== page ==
Providing First Aid Cover For Rural Communities In Suffolk
In a medical emergency, the speed with which effective treatment can be administered is vital in minimizing suffering and optimizing patient outcomes. In some cases, the quick actions of paramedics are instrumental in saving lives.
With this in mind, residents in rural Suffolk may welcome the news that a new team of medical volunteers has made to preside over the area.
There are six first responders in the team, and they have been assigned to cover Wickhambrook, Ousden, Lidgate, Stradishall and Chedburgh. The individuals, who started their new roles at the beginning of March, have been trained by the East of England Ambulance Service Trust (EEAST), and they will respond to 999 calls made in the area. The trust also provided equipment, including a defibrillator and oxygen.
Commenting on the development, Suffolk community partnership manager for the EEAST Jonathan Needle said: “This is a fantastic new group in a rural area that is hard to reach. Everyone has worked hard to get the group up and running.”
The county councillor gives her support
Another individual to have shown her support for the group is Suffolk county councillor, Mary Evans. The local official helped the responders to raise money for their equipment. She stated: “I willingly agreed to give the group £1,150 from my locality budget to buy the first kits because I think this is such a brilliant community project.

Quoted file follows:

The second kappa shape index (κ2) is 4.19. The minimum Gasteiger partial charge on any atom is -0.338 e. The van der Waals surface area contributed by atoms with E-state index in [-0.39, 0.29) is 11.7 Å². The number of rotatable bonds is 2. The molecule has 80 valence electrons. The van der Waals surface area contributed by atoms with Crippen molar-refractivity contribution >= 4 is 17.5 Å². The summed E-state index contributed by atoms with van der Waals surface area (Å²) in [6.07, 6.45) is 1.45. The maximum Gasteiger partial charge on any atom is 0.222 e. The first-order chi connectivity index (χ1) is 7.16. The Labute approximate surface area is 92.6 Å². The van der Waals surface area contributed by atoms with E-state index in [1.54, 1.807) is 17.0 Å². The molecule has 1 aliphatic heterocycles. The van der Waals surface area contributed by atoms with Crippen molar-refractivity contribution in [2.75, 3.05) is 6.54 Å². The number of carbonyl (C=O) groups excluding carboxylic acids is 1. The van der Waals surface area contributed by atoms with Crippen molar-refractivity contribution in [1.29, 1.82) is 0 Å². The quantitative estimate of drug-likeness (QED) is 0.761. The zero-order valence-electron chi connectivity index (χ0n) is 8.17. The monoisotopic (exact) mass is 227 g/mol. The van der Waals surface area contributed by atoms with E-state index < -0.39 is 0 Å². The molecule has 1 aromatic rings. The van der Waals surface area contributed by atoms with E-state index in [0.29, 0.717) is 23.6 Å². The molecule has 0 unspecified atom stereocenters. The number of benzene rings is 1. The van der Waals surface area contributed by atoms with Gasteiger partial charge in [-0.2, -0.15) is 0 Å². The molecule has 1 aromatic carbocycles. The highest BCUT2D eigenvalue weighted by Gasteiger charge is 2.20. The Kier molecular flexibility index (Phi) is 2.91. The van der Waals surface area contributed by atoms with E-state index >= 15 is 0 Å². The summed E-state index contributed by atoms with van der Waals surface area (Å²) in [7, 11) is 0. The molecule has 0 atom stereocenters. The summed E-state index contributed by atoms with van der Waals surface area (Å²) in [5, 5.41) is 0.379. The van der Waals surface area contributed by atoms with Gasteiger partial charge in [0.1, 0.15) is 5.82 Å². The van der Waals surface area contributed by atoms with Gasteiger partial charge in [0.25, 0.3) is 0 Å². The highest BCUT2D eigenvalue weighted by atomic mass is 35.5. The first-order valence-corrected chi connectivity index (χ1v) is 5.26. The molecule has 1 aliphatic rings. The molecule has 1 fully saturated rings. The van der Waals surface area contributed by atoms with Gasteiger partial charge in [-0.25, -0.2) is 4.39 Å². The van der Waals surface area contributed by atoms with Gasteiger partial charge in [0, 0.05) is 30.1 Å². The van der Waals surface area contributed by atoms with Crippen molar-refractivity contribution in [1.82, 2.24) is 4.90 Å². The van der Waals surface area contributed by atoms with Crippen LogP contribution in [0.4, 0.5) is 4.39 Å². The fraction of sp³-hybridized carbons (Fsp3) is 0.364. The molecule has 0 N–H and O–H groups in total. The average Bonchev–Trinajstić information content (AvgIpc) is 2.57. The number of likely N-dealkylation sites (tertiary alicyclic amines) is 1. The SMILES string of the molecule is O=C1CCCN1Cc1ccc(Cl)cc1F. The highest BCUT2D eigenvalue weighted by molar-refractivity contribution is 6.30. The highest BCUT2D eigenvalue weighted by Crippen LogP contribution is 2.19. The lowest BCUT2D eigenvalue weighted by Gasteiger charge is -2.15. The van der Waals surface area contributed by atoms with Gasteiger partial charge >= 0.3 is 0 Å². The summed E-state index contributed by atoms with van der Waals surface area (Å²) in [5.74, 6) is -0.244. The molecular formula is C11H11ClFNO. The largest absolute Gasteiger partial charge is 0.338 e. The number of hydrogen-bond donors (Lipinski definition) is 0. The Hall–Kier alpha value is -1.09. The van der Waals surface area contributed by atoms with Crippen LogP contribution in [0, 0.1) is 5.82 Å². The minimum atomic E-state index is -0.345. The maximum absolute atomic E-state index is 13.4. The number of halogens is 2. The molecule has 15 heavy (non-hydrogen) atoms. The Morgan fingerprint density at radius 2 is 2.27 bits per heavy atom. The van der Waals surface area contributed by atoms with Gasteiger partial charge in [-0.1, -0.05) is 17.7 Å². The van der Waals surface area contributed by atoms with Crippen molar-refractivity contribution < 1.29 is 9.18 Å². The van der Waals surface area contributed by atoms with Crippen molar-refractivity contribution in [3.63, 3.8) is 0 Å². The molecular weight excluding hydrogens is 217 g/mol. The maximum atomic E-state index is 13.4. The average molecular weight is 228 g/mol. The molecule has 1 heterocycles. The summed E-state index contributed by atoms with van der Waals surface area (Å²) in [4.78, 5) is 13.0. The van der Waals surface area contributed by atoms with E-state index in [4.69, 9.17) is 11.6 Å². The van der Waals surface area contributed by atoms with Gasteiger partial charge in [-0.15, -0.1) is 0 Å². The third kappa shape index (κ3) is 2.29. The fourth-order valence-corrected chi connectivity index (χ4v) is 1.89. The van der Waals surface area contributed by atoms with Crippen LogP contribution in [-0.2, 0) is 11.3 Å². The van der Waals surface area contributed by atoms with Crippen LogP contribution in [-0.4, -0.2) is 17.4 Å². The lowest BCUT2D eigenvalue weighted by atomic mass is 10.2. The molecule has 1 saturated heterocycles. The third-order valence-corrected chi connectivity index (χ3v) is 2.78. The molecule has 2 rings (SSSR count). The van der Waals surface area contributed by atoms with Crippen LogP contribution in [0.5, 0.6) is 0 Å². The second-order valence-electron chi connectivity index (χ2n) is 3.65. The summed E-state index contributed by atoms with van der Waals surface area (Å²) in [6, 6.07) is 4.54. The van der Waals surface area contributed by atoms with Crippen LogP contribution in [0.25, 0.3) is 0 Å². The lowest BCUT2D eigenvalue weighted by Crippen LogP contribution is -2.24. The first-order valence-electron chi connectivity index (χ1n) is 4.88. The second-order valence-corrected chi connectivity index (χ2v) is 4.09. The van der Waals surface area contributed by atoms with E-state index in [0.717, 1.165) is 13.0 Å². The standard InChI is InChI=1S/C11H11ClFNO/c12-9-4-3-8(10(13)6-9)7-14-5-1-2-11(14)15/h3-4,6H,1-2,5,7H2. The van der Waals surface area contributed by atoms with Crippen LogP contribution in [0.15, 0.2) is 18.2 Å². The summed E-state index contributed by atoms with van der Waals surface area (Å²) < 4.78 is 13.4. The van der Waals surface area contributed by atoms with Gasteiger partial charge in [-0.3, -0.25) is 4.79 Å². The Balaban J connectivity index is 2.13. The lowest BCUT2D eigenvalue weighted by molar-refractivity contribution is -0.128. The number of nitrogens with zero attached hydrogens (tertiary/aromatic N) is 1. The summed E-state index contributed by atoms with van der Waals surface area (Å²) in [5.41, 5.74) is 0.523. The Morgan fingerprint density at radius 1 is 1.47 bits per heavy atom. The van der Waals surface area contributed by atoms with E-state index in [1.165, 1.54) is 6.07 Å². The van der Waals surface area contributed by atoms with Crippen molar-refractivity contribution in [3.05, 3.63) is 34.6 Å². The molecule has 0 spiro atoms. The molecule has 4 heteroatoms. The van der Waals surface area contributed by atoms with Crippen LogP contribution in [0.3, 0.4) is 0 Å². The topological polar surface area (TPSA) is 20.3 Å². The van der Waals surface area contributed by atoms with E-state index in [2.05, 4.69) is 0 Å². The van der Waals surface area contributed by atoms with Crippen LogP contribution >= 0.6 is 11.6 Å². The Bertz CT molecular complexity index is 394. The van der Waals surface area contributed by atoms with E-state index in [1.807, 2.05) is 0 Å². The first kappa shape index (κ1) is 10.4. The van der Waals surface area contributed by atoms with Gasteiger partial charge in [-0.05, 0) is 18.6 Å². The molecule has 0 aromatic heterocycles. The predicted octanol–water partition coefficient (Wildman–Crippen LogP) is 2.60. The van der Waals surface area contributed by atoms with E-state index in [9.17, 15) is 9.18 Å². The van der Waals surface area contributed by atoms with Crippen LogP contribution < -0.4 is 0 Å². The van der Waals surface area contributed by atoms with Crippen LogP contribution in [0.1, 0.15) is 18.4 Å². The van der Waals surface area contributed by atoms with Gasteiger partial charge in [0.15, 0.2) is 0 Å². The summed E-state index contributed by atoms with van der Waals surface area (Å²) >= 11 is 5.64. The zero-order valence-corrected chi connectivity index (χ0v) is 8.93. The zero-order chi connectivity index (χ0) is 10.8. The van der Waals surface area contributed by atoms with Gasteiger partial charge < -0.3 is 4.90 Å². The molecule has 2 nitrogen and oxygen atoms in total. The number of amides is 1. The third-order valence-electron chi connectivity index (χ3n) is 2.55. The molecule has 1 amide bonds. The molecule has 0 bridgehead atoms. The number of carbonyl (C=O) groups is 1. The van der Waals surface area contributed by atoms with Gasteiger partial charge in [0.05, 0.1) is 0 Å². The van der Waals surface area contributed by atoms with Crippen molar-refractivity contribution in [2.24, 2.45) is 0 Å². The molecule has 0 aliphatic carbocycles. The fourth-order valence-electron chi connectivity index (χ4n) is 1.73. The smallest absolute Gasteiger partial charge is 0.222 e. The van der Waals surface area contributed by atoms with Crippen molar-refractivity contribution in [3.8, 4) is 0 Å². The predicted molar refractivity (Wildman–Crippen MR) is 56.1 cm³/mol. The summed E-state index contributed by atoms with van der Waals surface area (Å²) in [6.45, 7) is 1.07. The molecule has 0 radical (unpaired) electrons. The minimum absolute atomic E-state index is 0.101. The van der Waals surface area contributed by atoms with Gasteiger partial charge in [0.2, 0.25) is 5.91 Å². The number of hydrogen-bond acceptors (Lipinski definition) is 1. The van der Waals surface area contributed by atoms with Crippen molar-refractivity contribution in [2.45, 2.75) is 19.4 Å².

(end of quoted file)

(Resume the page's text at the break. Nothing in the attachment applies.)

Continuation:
“Wickhambrook and the surrounding villages are in a very rural part of West Suffolk. It can take ambulances and paramedics some time to reach us, so it is marvellous that these volunteers have come forward to provide us with this vital first line of response in an emergency. I want to commend them on their enthusiasm and enthusiasm in quickly getting this group up and running. I hope we never need to call on them but aren’t we lucky to have such committed and caring friends and neighbours?”
Meanwhile, the group’s coordinator, Peter Vince, added that it has gone “live” thanks to the hard work, determination and organization displayed by the team and Mr Needle.
The work of first responders
Community first responders are recruits trained by the ambulance service to attend emergency calls in the areas where they live or work. They respond to callouts in conjunction with their regional Ambulance Service NHS trusts.
The individuals are not a substitute for the Ambulance Service, but they can respond to calls within a short time, often within the first few minutes. In most cases, they are first on the scene. As such, the volunteers can administer necessary first aid treatment before ambulance crews arrive, and this early intervention can help make the difference between life and death in some cases. In others, it reassures patients that an ambulance is on its way.
There are now many of these groups in operation around the UK.